In the aftermath of the Paris shootings at the Charlie Hebdo offices the world is up in arms again about the concept of free speech, drawing cartoons degrading the Prophet Muhammad (pbuh), and the so-called battle between Islam and the modern world. The newspaper itself has decided to continue printing images of the Prophet Muhammad and its first publication after the massacre has such an image on the cover.
Many people look at the images on the covers of this newspaper and think that it really isn’t all that bad. The cover is only a small portion of what is actually inside. NPR discussed this in some detail when explaining why they decided not to publish the cartoons. There is no doubt that such images are disrespectful and offensive to Muslims, in fact they should be offensive to more than just Muslims considering the graphic and unbecoming nature of them. However, the banner of free speech has been raised (as hypocritical as it is) and emotions are flared up, so it’s not likely that we are going back.
So a question arises as to how Muslims should respond to this kind of thing. I started a discussion on this from the positive angle in a previous article. Here I want to address it from the other side: What should Muslims not do in responding to this kind of thing?
There is an overarching principle in Muslim thought that underpins this whole discussion and motivates people to want to respond, “Harm shall be removed.” This principle is one of five legal maxims that are agreed upon by all legal scholars of Islam. As simple as it is, it is often misunderstood. Many take this principle and combine it with the hadith about removing harm with one’s hand to come to conclusions that don’t make any sense. The problem with that approach is two-fold: (1) It ignores the limits of authority that we have over other persons. Human beings have a level of sanctity and dignity that cannot be overstepped by someone who does not have the authority to do so. To put it very plainly, you don’t spank someone else’s kid. (2) There is another maxim that helps to understand this one, which is forgotten: “Harm is not to be removed by an equal or greater harm.”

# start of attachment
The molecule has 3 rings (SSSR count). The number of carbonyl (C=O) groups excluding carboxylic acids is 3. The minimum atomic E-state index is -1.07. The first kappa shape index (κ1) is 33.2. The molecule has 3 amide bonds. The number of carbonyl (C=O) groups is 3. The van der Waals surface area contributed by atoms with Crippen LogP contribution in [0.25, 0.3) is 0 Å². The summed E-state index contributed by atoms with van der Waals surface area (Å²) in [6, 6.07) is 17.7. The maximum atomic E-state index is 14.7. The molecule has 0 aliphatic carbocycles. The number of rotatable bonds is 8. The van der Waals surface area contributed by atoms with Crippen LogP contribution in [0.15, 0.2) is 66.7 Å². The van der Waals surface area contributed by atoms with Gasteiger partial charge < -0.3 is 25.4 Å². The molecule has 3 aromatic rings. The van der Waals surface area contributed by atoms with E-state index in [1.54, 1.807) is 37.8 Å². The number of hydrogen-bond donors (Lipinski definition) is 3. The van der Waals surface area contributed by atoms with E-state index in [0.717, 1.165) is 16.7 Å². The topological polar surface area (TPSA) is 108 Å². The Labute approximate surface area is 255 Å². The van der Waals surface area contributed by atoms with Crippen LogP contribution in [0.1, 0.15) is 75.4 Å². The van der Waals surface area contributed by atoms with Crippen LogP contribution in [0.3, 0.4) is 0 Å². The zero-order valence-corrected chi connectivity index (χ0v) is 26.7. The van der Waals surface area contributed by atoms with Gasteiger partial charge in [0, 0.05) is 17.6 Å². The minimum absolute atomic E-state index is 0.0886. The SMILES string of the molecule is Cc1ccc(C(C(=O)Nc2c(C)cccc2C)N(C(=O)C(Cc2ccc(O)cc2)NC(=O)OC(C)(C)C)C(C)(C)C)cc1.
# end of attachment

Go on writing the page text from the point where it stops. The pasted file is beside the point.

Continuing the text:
All of this makes sense, in part because these rules are logical deductions from a large body of texts from the Quran and Sunnah, but sometimes people stop thinking when they deal with issues like how to respond to cartoons of the Prophet Muhammad. So let’s look at the situation.
In the wake of these attacks there have been over 50 anti-Muslim incidents in France alone. That does not include the increase in attacks that are surely happening in other places around Europe and North America. That is the short-term. However, the increase in anti-Muslim sentiment will also have long-term consequences. Imam al-Shatibi once said, “The wise scholar answers questions while looking towards their future consequences.” There is no doubt that this model of responding to negative cartoons about the Prophet Muhammad (pbuh) is a failed one. There is a need for Muslims to respond and there is sensitivity towards the reputation and honor of the holy Prophet. That response just needs to be such that it brings about a greater good.
Killing “journalists” does not help the situation, it makes it worse. Protests with lots of screaming and burning flags do not help, they make it worse. Yelling and screaming about the holiness of a man others do not believe in does not work.
As I said before, these are principles to guide us in knowing what not to do. Knowing what to do is a bigger discussion and one that I started here.
DISCLAIMERS: My basing this discussion in the realm of harm and benefit does not mean in any way that the actions of the Paris shooters would be acceptable if it was deemed that there was a greater benefit in them. It is simply arguing that even within that frame of thinking it was a wrong move.
Also, just because someone says that they drew cartoons of the Prophet Muhammad (pbuh) doesn’t mean they did. The cartoons bear no resemblance and have nothing to do with the holy Prophet.